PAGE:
Few would dispute that the premier beer event in Israel is the annual BEERS Exhibit in Tel Aviv. It brings together the mightiest of Israeli and international brewers, Israeli micro-breweries of all sizes, and even home-brewers who care enough to to bring their beers to the public's attention (and can afford to rent space).
|(Photo: David Silverman)|
This year was the sixth BEERS Exhibit and it was held at the Train Station (Hatachana) in the Neveh Tzedek neighborhood. About 200 different beers were available for the visitors. This year I made a conscious decision not to try them all.
I was an invited guest, but due to my general inability to time things accurately, I arrived at the Station before the official opening, earlier than the invitees were told to show up. That actually gave me time to walk around while folks were still setting up, and to begin what I had come for:
1) To have a good time;
2) To dig up some news for my curious readers;
3) To find and taste some new beers which are coming to market.
The Exhibit was well laid out, with all sizes of stands for brewers and importers, food vendors (although more thought should have been given for those beer enthusiasts who do not eat animals), and a stage for musical performances.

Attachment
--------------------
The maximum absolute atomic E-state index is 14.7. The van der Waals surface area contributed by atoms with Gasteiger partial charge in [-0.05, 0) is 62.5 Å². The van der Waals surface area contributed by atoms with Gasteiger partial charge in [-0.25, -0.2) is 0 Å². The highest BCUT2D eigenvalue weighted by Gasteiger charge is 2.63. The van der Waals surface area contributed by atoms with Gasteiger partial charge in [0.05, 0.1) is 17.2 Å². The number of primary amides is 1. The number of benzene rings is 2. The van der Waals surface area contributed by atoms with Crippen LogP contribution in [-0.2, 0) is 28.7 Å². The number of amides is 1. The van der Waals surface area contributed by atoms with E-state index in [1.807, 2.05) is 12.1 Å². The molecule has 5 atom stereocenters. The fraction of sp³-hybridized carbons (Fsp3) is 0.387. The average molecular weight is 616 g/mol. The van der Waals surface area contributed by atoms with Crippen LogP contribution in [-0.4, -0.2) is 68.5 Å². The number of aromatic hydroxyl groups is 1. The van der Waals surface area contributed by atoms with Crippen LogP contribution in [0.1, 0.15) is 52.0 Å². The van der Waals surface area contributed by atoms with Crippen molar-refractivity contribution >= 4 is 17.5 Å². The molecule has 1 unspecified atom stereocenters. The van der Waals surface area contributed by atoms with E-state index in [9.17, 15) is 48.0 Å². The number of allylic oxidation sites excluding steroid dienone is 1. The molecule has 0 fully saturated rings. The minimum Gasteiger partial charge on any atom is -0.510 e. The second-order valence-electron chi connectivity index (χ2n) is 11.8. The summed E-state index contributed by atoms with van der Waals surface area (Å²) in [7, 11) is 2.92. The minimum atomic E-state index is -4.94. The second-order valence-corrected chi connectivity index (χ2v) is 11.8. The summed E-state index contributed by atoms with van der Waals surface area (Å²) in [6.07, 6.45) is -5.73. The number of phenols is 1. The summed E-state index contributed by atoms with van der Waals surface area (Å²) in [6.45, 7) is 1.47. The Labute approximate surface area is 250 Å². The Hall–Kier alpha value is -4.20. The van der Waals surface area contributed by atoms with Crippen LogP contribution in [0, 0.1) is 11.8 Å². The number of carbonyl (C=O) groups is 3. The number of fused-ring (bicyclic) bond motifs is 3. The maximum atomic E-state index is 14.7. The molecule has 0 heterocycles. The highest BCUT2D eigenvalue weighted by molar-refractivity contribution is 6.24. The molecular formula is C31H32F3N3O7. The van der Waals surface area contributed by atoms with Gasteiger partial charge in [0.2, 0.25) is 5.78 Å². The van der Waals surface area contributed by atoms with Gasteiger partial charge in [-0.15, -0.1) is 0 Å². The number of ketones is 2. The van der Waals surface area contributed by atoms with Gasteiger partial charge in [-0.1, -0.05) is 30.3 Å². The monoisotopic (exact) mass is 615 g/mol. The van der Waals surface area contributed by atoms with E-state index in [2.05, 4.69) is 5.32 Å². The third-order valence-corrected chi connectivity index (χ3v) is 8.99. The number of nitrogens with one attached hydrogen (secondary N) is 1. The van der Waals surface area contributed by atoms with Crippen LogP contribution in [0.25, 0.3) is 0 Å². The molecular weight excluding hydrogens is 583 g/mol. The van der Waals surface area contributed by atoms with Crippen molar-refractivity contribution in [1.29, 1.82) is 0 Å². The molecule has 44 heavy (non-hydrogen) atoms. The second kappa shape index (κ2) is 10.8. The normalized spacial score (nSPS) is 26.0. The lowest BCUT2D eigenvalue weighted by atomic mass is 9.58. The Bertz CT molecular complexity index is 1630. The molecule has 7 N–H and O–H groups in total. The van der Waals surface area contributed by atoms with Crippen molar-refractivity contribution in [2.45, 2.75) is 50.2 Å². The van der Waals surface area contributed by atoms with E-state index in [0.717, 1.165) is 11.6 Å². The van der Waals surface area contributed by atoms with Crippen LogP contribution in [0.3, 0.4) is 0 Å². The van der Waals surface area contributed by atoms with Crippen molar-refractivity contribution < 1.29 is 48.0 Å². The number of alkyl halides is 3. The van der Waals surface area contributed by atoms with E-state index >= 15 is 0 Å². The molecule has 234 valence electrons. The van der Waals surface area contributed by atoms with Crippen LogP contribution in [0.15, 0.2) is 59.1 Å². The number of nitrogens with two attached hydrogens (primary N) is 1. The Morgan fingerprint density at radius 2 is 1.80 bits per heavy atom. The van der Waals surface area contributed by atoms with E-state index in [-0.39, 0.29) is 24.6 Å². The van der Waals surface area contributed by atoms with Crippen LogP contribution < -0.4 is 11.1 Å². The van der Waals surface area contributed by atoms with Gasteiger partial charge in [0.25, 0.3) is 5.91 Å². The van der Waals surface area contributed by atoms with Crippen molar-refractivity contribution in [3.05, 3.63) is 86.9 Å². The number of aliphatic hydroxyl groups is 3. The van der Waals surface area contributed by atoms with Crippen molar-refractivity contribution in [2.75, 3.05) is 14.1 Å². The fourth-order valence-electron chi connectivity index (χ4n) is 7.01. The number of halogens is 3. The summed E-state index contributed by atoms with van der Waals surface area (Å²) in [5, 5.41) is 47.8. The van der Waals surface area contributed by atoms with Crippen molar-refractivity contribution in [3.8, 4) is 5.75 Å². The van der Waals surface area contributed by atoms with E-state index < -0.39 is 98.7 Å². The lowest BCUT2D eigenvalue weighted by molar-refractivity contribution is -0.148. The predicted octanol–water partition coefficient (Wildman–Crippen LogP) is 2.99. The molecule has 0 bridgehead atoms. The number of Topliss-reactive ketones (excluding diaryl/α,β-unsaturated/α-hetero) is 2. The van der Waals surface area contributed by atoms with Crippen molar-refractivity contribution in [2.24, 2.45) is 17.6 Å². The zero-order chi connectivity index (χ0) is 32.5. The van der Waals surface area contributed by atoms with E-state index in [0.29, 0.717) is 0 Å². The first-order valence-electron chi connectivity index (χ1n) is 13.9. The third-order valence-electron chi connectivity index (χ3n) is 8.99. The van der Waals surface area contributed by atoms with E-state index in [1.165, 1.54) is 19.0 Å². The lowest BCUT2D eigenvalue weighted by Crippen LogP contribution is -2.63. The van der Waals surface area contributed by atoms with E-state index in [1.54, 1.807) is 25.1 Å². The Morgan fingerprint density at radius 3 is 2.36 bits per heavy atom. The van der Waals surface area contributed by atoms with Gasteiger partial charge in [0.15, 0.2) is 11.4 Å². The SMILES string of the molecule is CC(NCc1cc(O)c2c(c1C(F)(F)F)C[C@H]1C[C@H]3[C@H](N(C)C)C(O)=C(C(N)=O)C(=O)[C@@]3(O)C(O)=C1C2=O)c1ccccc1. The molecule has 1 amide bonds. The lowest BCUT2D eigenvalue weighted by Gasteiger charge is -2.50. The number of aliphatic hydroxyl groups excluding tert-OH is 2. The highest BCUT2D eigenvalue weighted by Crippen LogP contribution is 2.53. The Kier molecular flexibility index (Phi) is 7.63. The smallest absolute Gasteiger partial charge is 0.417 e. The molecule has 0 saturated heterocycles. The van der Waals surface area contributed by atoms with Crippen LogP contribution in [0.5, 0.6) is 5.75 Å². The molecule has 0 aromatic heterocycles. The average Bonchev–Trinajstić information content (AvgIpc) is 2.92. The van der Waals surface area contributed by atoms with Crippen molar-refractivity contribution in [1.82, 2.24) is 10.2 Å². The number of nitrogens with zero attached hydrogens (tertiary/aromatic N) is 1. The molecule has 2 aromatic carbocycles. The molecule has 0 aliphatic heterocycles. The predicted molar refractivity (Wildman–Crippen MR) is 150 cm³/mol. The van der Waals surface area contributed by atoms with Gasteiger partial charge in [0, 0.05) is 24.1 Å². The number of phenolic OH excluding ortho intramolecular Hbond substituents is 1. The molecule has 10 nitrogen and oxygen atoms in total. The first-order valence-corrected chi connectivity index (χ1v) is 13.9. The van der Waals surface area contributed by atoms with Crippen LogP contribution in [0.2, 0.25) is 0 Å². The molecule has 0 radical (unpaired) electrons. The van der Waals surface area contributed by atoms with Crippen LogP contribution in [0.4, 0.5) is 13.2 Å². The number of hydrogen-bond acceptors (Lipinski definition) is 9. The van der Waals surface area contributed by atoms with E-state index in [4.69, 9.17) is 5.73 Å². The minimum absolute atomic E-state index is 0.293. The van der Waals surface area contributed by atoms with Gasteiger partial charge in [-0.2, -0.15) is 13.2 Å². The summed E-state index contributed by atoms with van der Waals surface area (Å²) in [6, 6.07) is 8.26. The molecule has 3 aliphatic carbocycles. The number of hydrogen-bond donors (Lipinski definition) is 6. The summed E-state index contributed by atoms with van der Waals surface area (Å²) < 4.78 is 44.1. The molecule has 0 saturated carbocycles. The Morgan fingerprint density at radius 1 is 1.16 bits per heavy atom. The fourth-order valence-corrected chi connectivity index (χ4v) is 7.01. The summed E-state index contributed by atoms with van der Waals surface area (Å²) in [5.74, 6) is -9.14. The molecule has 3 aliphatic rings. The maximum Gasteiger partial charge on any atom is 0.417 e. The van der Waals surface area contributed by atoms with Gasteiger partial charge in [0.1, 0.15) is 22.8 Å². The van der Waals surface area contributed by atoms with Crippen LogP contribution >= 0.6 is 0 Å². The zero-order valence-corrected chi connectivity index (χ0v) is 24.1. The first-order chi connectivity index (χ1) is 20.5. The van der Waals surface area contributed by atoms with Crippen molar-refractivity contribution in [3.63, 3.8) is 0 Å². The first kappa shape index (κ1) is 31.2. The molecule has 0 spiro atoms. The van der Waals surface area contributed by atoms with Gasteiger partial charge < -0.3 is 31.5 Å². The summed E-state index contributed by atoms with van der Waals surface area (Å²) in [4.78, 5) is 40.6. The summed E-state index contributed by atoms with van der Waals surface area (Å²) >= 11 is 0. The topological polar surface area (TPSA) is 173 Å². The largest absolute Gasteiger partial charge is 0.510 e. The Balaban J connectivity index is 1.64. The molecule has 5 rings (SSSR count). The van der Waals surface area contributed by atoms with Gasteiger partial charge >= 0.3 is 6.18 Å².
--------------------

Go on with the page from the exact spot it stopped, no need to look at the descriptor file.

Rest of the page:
|(Photo: David Silverman)|
An interesting innovation was a kind of "time-sharing" table for home-brewers. The table was large enough to hold five of them, and each one rented a place for about two hours. Thus in the course of each evening, 15 home-brewers poured their beers; 45 over the three days of the Exhibit.
Now, on to the beer!
Writers like to be on the lookout for trends, but to tell the truth, this time I didn't see any. There were many new beers unveiled at the Exhibit, some headed for general distribution, others only for the event. But they represented different styles, with no clear advantage going to hop-forwards, malt-forwards, wheats, Belgians, lights or darks.
|Rotem Bar-Ilan pumping the first glass of |
Grizzly Double IPA for the old blogger
at BEERS 2016.
The first new beer I tried was Grizzly, a re-issued Double IPA from HaDubim ("The Bears") Brewery, which is making a comeback after being closed for about a year. Brother-owners Rotem and Dagan Bar-Ilan are now brewing their beers at the Mivshelet Ha'aretz ("The Land Brewery") in Kiryat Gat, originally used by Negev Beer and now owned by the Beer Bazaar chain of pubs, which brews its own line of beers there.
Grizzly is a good name for this aggressive IPA. Alcohol by volume is a powerful 8.6%, and it is loaded with Simcoe, Summit and Chinook hops which produce a whopping 100 IBU (International Bitterness Units). Color is a hazy amber-orange with a very thin white head and very light carbonation. The fruit and spice hop aroma alone will knock your socks off. Flavors include citrus and tropical fruits, especially mango, and caramel. We liked the playing off of these sweet fruits with the extreme bitterness of the hops. The finish is very dry and bitter. If this is how you like your beers, you should give Grizzly a try.
Last month, the HaDubim guys introduced their first two new beers since they restarted brewing: